Updated: Jan 12
Decision-making can be categorized in many ways. One simple way to understand the decision-making process is determining whether the person is a risk-taker or a risk- avoider. Whether it is due to factors of financial instability, or simply the fear of the unknown, the majority of us tend to avoid taking risks.
This explains the well-known concept of risk-aversion. However, when one’s past experiences and the expectations of the outcome are valued higher than the tangible cost and benefit itself, we begin dabbling into the concept of loss aversion.
Loss aversion defines peoples’ tendencies to prefer avoiding losses over acquiring gains. It explains the behavior that people will choose to stay where they are and not expand their financial gains if there is a risk of losing the initial amount. “It is better to not lose my $1 than to find a $1.”
Yes, even if there is a clear opportunity to make another dollar or even $50, the rationale is to not get involved because the decisions in this concept rely heavily on satisfaction gained from the outcomes than the outcome itself. The findings of loss aversion conclude that the satisfaction gained from avoiding losses is twice the pleasure received from acquiring gains.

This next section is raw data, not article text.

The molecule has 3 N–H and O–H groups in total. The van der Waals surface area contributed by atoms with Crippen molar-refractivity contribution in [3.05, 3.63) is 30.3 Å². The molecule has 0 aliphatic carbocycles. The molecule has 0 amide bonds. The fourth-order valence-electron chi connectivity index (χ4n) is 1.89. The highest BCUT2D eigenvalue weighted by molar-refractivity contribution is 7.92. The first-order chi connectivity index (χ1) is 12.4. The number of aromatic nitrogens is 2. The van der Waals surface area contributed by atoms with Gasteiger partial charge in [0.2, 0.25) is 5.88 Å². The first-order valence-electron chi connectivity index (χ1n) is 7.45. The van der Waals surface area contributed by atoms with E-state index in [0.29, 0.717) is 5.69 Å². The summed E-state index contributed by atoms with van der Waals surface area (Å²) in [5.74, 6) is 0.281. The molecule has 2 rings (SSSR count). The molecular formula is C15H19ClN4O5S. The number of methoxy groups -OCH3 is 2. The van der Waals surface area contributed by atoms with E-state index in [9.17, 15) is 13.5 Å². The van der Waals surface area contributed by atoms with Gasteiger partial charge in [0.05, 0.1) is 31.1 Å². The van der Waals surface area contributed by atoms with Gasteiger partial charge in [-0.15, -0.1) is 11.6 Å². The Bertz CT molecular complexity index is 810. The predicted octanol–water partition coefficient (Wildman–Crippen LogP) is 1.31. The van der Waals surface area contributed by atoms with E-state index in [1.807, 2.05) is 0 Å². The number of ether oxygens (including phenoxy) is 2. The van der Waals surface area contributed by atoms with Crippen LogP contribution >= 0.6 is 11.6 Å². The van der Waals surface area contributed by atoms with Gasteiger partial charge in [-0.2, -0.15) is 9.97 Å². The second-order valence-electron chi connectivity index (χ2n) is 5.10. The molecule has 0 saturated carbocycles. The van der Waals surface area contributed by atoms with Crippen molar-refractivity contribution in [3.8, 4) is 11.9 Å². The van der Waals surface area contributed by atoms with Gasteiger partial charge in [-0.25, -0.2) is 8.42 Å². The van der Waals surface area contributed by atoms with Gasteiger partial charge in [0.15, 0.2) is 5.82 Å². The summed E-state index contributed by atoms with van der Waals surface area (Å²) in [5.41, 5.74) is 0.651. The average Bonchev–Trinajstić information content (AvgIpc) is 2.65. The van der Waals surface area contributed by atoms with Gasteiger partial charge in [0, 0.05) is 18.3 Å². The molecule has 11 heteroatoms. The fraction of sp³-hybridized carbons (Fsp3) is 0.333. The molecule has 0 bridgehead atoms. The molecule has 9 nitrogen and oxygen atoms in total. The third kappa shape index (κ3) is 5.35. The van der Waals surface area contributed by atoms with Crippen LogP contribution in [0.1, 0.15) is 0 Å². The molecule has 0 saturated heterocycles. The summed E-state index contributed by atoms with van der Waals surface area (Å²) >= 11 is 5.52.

Loss Aversion vs Risk Aversion
Loss aversion differs from risk-aversion in that it completely disregards one’s risk-taking ability, financial-instability or need for gains. It focuses on not wasting resources and retaining one’s money. This concept in its simplest form is decision-making explained by our emotions and how much emotional toll we wish to bare.
It also focuses on saving one from the emotional toll of losses. For example, if you were given the following choice of gaining $80 straight away or playing a card game that led you to gain $100, with the loss of $20, the theory of loss aversion concludes one would immediately accept the $80 even though the gain is higher in the latter scenario because the pain of the loss is higher than the satisfaction received from the gain.
This concept similarly explains the irrational behavior among investors who become loss- averse and focus solely on avoiding losses instead of making gains (play this game to test your loss-aversion).
While being loss-averse may lead to irrational behavior, this aversion makes absolute sense on a human level. It is understandable that humans fear the loss of things they have already earned and own over things that they could potentially own but do not yet. Regardless of how rational we might wish to be, our emotions, our past experiences and present circumstances all play a key role in the decisions we make in our daily life.